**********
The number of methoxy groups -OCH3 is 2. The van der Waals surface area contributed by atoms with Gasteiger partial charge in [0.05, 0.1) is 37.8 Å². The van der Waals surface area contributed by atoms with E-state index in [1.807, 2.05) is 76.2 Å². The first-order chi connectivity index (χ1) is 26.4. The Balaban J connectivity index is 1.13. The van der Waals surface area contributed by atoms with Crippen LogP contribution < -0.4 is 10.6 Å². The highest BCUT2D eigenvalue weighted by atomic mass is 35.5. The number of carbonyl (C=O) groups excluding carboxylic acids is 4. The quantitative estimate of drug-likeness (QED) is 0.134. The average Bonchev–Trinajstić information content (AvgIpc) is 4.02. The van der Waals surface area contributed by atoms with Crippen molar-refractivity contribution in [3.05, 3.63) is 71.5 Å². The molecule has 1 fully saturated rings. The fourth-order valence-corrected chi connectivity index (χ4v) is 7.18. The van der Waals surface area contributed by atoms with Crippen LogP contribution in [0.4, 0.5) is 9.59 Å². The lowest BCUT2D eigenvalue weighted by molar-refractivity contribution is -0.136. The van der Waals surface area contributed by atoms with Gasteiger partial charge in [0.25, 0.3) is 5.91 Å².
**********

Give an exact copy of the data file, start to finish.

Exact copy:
The number of methoxy groups -OCH3 is 2. The van der Waals surface area contributed by atoms with Gasteiger partial charge in [0.05, 0.1) is 37.8 Å². The van der Waals surface area contributed by atoms with E-state index in [1.807, 2.05) is 76.2 Å². The first-order chi connectivity index (χ1) is 26.4. The Balaban J connectivity index is 1.13. The van der Waals surface area contributed by atoms with Crippen LogP contribution < -0.4 is 10.6 Å². The highest BCUT2D eigenvalue weighted by atomic mass is 35.5. The number of carbonyl (C=O) groups excluding carboxylic acids is 4. The quantitative estimate of drug-likeness (QED) is 0.134. The average Bonchev–Trinajstić information content (AvgIpc) is 4.02. The van der Waals surface area contributed by atoms with Crippen molar-refractivity contribution in [3.05, 3.63) is 71.5 Å². The molecule has 1 fully saturated rings. The fourth-order valence-corrected chi connectivity index (χ4v) is 7.18. The van der Waals surface area contributed by atoms with Crippen LogP contribution in [0.4, 0.5) is 9.59 Å². The lowest BCUT2D eigenvalue weighted by molar-refractivity contribution is -0.136. The van der Waals surface area contributed by atoms with Gasteiger partial charge in [0.25, 0.3) is 5.91 Å².